Ethiopia’s new Prime Minister has continued his impressive start to what looks a rebirth in the country's history. He has made a bold statement on gender equality by appointing a female Defense Minister and unveiled a 50% women dominated cabinet.
Ethiopia’s new Cabinet is now a record 50 percent female, including a woman defense minister, after lawmakers on Tuesday unanimously approved the nominations put forward by reformist Prime Minister Abiy Ahmed.
“Our women ministers will disprove the old adage that women can’t lead,” Abiy said while presenting his choices.
Aisha Mohammed Musa will lead the defense ministry. Another woman, former House speaker Muferiat Kamil, will lead the newly created Ministry of Peace at a time when Africa’s second most populous country faces sometimes violent ethnic tensions amid sweeping political and economic reforms.
This 20-member Cabinet, trimmed from 28 posts, is the second named since Abiy took office in April. The first was criticized for the low number of female ministers.
Since he was sworn in in April, Ahmed has been taking all the right steps, from giving up Badme, to end a 20-year conflict with neighbour Eritrea, to leading the reunification of the Horn of Africa. He has also been making major moves to improve Ethiopia’s economy, ordering partial privatisation of state-owned enterprises, among other things. He has sacked controversial civil servants, improved media freedom, freed thousands of political prisoners and has now made a statement about his government’s commitment to gender parity by ensuring 10 out of the 20 ministers he just presented to the parliament are women.
“Our women ministers will disprove the old adage that women can’t lead,” he said while presenting the ministers.
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The Prime Minister has also reduced cabinet posts to 20 from 28 by merging some ministries. He set up a new “Ministry of Peace” as the country works towards addressing a spate of ethnic clashes.
According to Addis Standard, one of the women to be announced as minister by Ahmed will be in charge of the ministry of defence, a position that has never been held by a woman in the country’s history. The women nominated include: Muferiat Kamil, former speaker of the House of People’s Representatives as Minister of Peace; Fetlework Egziabher, Minister of Trade & Industry; Aisha Ahmed, Minister of Defence; Adanech Abbeebbee, Minister of Revenue; Dagmawit Moges, Minister of Transport; and Yalem Tsegaye Asfaw as Minister of Women, Youth and Children. Yalem was the minister of Women and Children Affairs, but the ministry has now been renamed to include “Youth”.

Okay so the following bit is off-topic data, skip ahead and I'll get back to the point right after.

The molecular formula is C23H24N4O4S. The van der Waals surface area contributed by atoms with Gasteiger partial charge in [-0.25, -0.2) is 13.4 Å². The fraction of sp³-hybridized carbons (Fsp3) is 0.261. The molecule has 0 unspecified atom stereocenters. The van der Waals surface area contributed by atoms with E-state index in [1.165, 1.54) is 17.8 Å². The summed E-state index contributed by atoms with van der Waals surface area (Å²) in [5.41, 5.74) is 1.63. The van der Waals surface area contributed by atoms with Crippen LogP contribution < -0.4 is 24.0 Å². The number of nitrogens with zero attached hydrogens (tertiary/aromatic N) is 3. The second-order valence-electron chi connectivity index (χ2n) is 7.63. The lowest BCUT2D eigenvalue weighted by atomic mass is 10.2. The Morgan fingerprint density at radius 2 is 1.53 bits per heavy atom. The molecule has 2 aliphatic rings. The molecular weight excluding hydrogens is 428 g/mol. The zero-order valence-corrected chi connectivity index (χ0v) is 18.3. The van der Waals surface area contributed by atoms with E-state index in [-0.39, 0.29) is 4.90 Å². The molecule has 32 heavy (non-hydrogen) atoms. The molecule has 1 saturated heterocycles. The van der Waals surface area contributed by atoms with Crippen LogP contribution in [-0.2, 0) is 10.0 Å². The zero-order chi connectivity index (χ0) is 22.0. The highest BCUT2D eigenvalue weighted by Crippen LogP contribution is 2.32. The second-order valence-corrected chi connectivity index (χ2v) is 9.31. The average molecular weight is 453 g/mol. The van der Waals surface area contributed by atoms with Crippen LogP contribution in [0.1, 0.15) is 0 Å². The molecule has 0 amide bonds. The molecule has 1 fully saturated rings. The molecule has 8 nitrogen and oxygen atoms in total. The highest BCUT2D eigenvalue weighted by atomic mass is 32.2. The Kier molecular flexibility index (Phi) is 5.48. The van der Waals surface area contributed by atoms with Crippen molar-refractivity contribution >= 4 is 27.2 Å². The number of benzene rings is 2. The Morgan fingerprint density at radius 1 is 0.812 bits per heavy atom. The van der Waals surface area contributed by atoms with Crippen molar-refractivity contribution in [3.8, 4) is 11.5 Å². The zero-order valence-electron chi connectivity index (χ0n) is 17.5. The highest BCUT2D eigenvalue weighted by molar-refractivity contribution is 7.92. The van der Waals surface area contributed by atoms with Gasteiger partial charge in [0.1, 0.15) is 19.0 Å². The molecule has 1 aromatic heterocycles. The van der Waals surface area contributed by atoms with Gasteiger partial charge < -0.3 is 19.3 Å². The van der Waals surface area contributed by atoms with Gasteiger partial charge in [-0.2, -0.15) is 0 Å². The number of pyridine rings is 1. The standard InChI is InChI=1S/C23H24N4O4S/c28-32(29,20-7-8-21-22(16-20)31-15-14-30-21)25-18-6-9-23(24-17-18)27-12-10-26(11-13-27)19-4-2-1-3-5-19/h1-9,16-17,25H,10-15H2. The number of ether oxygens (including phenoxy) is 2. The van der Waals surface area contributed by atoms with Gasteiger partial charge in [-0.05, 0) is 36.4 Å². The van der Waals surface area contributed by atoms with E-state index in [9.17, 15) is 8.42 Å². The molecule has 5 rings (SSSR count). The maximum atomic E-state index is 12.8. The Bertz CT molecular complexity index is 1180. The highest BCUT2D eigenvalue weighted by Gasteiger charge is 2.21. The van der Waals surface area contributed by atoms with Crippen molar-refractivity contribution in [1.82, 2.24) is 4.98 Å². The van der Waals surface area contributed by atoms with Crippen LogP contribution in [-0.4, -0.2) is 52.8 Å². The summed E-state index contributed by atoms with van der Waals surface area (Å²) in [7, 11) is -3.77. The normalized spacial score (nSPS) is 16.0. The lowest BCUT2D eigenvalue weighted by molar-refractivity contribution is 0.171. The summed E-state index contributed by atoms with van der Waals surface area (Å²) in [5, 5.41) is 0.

Other women are Dr. Ergoge Tesfaye nominated as Ministry of Labor & Social Affairs;Dr. Fitsum Assefa as Minister of Planning & Devolopment; Dr. Hirut Mariam as Ministry of Science and Higher Education and Dr. Hirut Kassaw, who was assistant professor at Bahir Dar University as Minister of Culture, Tourism and Sports.
The ten women have been sworn in alongside ten men, including Ahmed Shide who was appointed as Finance Minister.
In his acceptance speech after he was sworn in as Prime Minister, Ahmed had acknowledged the roles played by the women of Ethiopia in building the country, stressing that the country’s national identity was meaningless without the participation of Ethiopian women.
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“By denying due recognition to women who built our country, served our country, and helped it to stand on its feet, it is impossible to establish national renaissance,” he said.
“Our government’s stand on the rights of women and their equality is not out of favor to them but rather for our common good. The government duly realizes that a nation that neglects and marginalizes half of its population absolutely cannot have a full and complete body and cannot move forward,” he said, promising that the government would endeavour to speed up efforts to improve women’s all-rounded participation and their benefit. Again, Abiy Ahmed has done what he said he’d do.